However, it clearly is not true that Tyler is a "dead town" and that there is nothing to do. You can't just have a metropolitan population of 260,000 and say there is "nothing to do". I do not reccomend any of the bars that Mark said except Rick's and possibly Cowboys if there is a concert, but would add Lago Del Peño, Juls, and Cork to the list. Lago, Ricks, Cork, and Juls all are owned by respected locals and have unique and very fun atmospheres. There are some (not enough) quality, fun nightlife establishments in Tyler, but the issue is that they are so spread out, along with the additional detriment of past, overly-restrictive transportation planning.
After being born and raised in Tyler and taking part in various civic events along with numerous other local young adults, I have come to figure out the problem is not that there are too few young people here, but instead there is not a centralized location for nightlife like almost any other city of this size. Nobody wants to have a few drinks with friends before they go out for the night, drive a minimum of 10 minutes wherever you go, drink more, then have to drive 10 minutes back, even after the night's prior activities. I happen to see getting a cab to places like Lago and Ricks as worth it, but many other young adults often times do not have the financial capability or desire to pay an additional $30, after already buying drinks.
Every quality bar in Tyler, or even any bar in general, is incredibly spread out. Most cities of this size have a street or "row" of nightlife where it is easy to walk back and forth between bars/clubs. What makes going to a centralized nightlife area much more enjoying, compared to the current night life situation in Tyler, is the fact that A.) you aren't confined to one location for the entire night B.) you are much more likely to run into other friends and meet new ones, and C.) less drunk driving sporadically across the area.
Without some form of a freeway system through current development, nightlife in Tyler is destined to stay confined, unless two things happen. The first would be if future development along Toll 49 ends up including potential bars and night clubs where transportation is much quicker. The second option, and in my opinion the more promising of the two, would be to create a centralized location, where walkibility alone would drastically improve chances of raising the bar, no pun intended. I feel that downtown Tyler would be an awesome place to do just that. With already established bars downtown, various vacancies on the square and a strip of vacancies south along Broadway (near Austin Bank Building), a predicted future upswing in young, residential population downtown, and would fit in perfectly with about half of the different Tyler 1st focuses. However, I feel that a major obstacle to that ever happening is whether Tyler's business and political leaders, many of which reside downtown, would have an issue with a possible uptick of bars/clubs in the area and nighttime traffic.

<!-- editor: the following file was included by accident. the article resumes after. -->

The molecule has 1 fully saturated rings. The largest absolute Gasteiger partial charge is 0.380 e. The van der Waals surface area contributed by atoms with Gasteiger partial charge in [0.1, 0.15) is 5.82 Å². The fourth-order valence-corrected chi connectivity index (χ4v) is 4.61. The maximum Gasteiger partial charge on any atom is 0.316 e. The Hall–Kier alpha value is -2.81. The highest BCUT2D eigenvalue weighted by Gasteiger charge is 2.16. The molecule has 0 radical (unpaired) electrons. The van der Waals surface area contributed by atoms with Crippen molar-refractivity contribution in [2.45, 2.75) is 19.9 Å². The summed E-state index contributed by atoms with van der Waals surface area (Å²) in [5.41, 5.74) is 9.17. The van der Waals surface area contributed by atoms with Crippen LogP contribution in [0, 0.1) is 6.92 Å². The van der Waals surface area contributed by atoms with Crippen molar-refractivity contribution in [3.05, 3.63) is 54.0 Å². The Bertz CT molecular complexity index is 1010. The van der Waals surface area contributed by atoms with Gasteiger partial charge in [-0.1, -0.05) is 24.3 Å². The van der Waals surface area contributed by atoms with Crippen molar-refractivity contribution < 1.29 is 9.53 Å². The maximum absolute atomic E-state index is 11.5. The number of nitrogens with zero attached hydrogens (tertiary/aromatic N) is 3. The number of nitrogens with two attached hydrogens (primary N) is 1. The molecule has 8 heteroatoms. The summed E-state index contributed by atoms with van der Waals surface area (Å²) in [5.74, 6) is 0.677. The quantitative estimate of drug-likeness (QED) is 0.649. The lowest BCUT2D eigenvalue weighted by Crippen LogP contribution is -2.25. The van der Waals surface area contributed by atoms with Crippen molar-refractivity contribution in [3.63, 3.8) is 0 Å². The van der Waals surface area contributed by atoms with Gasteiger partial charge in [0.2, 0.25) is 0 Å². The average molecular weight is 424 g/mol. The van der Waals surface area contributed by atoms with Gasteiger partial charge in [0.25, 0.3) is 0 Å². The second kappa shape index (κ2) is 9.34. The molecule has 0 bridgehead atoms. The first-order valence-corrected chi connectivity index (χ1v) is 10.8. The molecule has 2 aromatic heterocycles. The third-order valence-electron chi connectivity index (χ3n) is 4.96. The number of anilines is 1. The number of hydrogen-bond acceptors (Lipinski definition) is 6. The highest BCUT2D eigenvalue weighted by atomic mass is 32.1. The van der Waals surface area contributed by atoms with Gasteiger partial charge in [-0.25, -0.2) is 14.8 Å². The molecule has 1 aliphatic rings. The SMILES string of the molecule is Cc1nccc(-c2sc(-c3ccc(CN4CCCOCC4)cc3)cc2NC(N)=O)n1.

There definitely is a perception for people around their 20's in and from Tyler that shows a below average opinion on night life in Tyler. Most of us young adults love Tyler and the growth that is accompanying it, but are frustrated with the insuffient nightlife that halls keep young locals, along with further attracting new young talent to the steam. However, part, if not all of the problem can be blamed on city planning from many decades ago. The overwelming opinion of multiple locals I grew up with that are either living across the country, state, or part of town, have already and will continue to have the same opinion as mine. Well, at least until we have kids...
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Old 04-06-2015, 07:55 PM
 
1,447 posts, read 1,847,332 times
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so funny at work today. my transplanted-from-north-dakota colleague commented, "where are the normal guys here?"